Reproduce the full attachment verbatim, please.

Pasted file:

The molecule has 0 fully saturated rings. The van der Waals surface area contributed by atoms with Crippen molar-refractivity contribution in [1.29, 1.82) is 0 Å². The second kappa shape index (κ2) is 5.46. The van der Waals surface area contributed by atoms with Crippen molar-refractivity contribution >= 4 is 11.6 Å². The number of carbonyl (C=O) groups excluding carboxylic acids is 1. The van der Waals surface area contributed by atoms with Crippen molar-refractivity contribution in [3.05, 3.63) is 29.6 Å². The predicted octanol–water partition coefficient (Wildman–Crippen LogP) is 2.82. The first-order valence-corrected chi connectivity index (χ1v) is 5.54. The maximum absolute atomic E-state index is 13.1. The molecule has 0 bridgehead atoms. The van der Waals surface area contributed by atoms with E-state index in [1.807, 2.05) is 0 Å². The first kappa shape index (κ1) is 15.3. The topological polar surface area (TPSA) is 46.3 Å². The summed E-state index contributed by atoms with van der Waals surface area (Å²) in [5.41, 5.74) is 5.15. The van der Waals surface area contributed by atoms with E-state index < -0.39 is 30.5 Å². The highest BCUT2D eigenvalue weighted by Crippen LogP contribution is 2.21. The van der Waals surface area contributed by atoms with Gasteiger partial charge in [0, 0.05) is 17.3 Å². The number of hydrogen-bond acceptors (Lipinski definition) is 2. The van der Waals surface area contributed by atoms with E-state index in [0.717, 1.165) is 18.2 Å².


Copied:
The molecule has 0 fully saturated rings. The van der Waals surface area contributed by atoms with Crippen molar-refractivity contribution in [1.29, 1.82) is 0 Å². The second kappa shape index (κ2) is 5.46. The van der Waals surface area contributed by atoms with Crippen molar-refractivity contribution >= 4 is 11.6 Å². The number of carbonyl (C=O) groups excluding carboxylic acids is 1. The van der Waals surface area contributed by atoms with Crippen molar-refractivity contribution in [3.05, 3.63) is 29.6 Å². The predicted octanol–water partition coefficient (Wildman–Crippen LogP) is 2.82. The first-order valence-corrected chi connectivity index (χ1v) is 5.54. The maximum absolute atomic E-state index is 13.1. The molecule has 0 bridgehead atoms. The van der Waals surface area contributed by atoms with E-state index in [1.807, 2.05) is 0 Å². The first kappa shape index (κ1) is 15.3. The topological polar surface area (TPSA) is 46.3 Å². The summed E-state index contributed by atoms with van der Waals surface area (Å²) in [5.41, 5.74) is 5.15. The van der Waals surface area contributed by atoms with E-state index < -0.39 is 30.5 Å². The highest BCUT2D eigenvalue weighted by Crippen LogP contribution is 2.21. The van der Waals surface area contributed by atoms with Gasteiger partial charge in [0, 0.05) is 17.3 Å². The number of hydrogen-bond acceptors (Lipinski definition) is 2. The van der Waals surface area contributed by atoms with E-state index in [0.717, 1.165) is 18.2 Å².